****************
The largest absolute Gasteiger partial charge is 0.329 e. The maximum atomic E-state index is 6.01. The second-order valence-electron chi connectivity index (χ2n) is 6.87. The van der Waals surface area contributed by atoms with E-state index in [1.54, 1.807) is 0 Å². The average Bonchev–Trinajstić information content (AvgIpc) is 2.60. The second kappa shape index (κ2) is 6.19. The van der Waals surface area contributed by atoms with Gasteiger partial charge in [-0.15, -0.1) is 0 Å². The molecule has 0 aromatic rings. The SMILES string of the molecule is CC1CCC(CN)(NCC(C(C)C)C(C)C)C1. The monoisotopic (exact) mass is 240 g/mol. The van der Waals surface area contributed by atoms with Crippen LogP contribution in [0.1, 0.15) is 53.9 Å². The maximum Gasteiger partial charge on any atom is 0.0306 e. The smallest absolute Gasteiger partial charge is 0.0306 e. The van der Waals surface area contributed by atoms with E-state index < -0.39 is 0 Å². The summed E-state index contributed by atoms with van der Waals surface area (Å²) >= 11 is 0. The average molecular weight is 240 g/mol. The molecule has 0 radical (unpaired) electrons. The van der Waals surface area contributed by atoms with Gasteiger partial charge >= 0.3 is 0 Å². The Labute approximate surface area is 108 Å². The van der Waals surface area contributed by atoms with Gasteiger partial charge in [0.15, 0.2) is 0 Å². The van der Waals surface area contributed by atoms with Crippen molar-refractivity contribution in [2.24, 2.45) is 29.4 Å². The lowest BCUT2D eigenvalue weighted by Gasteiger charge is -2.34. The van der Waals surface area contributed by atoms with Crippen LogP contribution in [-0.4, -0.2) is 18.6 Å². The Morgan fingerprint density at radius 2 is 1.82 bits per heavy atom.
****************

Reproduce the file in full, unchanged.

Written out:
The largest absolute Gasteiger partial charge is 0.329 e. The maximum atomic E-state index is 6.01. The second-order valence-electron chi connectivity index (χ2n) is 6.87. The van der Waals surface area contributed by atoms with E-state index in [1.54, 1.807) is 0 Å². The average Bonchev–Trinajstić information content (AvgIpc) is 2.60. The second kappa shape index (κ2) is 6.19. The van der Waals surface area contributed by atoms with Gasteiger partial charge in [-0.15, -0.1) is 0 Å². The molecule has 0 aromatic rings. The SMILES string of the molecule is CC1CCC(CN)(NCC(C(C)C)C(C)C)C1. The monoisotopic (exact) mass is 240 g/mol. The van der Waals surface area contributed by atoms with Crippen LogP contribution in [0.1, 0.15) is 53.9 Å². The maximum Gasteiger partial charge on any atom is 0.0306 e. The smallest absolute Gasteiger partial charge is 0.0306 e. The van der Waals surface area contributed by atoms with E-state index < -0.39 is 0 Å². The summed E-state index contributed by atoms with van der Waals surface area (Å²) >= 11 is 0. The average molecular weight is 240 g/mol. The molecule has 0 radical (unpaired) electrons. The van der Waals surface area contributed by atoms with Gasteiger partial charge >= 0.3 is 0 Å². The Labute approximate surface area is 108 Å². The van der Waals surface area contributed by atoms with Gasteiger partial charge in [0.15, 0.2) is 0 Å². The van der Waals surface area contributed by atoms with Crippen molar-refractivity contribution in [2.24, 2.45) is 29.4 Å². The lowest BCUT2D eigenvalue weighted by Gasteiger charge is -2.34. The van der Waals surface area contributed by atoms with Crippen LogP contribution in [-0.4, -0.2) is 18.6 Å². The Morgan fingerprint density at radius 2 is 1.82 bits per heavy atom.